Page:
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EXCLUSIVE: ACARA responds to record NAPLAN withdrawals

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Brett Henebery | 05 Feb 2015, 11:13 AM Agree 0
What do you think is behind the decline in participation of the NAPLAN test?
  • Andrew | 05 Feb 2015, 02:12 PM Agree 0
    I don't have a problem with NAPLAN as such - testing all students against nationwide benchmarks in literacy and numeracy skills and thereby identifying students with additional learning needs is fine. If this is then paired with additional funding to address the learning needs, the better.
    The issue in my opinion is with the results being used to rank schools. In a competitive market this will cause the market players (schools) to find ways to boost their ranking. This can be done by putting additional pressure on the students to perform well, asking weaker students to stay home, training for the test for months while other subjects are neglected, etc. This is a typical behaviour of a competitive market - put measures in place to advance one's ranking. The result is that NAPLAN now is branded with a level of importance it was never intended for.
  • Nathan | 05 Feb 2015, 02:27 PM Agree 0
    I worked in the UK for 13 years before returning to Australia. The equivalent tests there were exclusively used to rank schools and how Parents then would choose a school for thier child. Teaching to the test became the 'norm' in culture as there was so much pressure to deliver, and ultimately the students suffered. I would hate to see Australia become the same way.

    The NAPLAN test are good for schools I believe as a benchmark to measure how you think students are doing, to where they actually are. However the results come out far too late to do anything with for that year which is an enormous let down.

    I would happily have regular testing Australia wide to replace other tests that we effectively run in schools anyway, so that there could be greater student tracking of achievement over time.
  • Dianne | 05 Feb 2015, 02:44 PM Agree 0
    Nathan, I hope your spelling of 'their' is a typo.....
  • Chris | 05 Feb 2015, 02:45 PM Agree 0
    There needs to be benchmarks... BUT it is high stakes pressure for schools and students to deliver. We sit students through the testing that cant read or access the information they need to answer the questions...why, so they feel like failures again? if they cant access the information should they sit through it. What about the child who on the day is so stressed they are throwing up outside the classroom, is he going to give his best?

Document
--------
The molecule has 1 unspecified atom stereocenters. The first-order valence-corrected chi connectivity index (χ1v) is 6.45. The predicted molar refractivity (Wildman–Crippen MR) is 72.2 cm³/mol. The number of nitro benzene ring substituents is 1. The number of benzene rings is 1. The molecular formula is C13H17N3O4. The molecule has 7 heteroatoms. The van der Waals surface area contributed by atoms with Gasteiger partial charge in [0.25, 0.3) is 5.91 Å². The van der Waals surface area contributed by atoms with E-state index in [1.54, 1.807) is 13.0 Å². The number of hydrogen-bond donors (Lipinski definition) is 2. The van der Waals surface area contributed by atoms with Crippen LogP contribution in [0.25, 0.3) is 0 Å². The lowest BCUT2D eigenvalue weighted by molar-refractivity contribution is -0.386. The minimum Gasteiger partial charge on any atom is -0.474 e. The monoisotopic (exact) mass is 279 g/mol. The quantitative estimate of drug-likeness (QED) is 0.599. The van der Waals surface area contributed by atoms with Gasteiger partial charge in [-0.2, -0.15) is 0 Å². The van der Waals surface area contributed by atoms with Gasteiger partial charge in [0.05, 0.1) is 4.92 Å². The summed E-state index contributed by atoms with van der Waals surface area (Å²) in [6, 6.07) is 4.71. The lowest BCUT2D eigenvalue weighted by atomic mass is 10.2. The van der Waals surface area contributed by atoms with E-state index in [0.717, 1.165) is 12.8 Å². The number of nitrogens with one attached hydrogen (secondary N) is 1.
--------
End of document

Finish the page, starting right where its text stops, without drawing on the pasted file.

NAPLAN is a single part of students achievement yet it is the measure of performance of a school, a principal's career path, the measure of a teacher. Even the Ministers from around the country use it to talk their cases up as to why their state is the best state. We need to move beyond the need to measure every aspect, compare every student.

    In the US the data shows every three years students improve as they 'get use to the testing style' and as the new contracts come up to design and facilitate the billion dollar industry. Australia needs to be careful that we measure for measure sake. maybe a series of smaller tests, or moderation of work samples, would be of more benifgit. But please don't try and make parents and students feel like they are failing their kids because they don't sit a test.

    • Concerned Principal | 06 Feb 2015, 12:36 AM Agree 0
      Yes! Also, anyone could have guess that our students in 2014 had less chance of improving in the Creative Writing section, as it was the first time in several years that students might have to be ready to face two genre type, where as in past years there was a known one... This for a start invalidates any trend -up or down assumptions off results. This means that all the nervous teachers had to spend hours running over and over two genre types instead of one as they did in other years. Ops that sort of thing doesn't happen, we don't teach to the test -we teach balanced writing programs...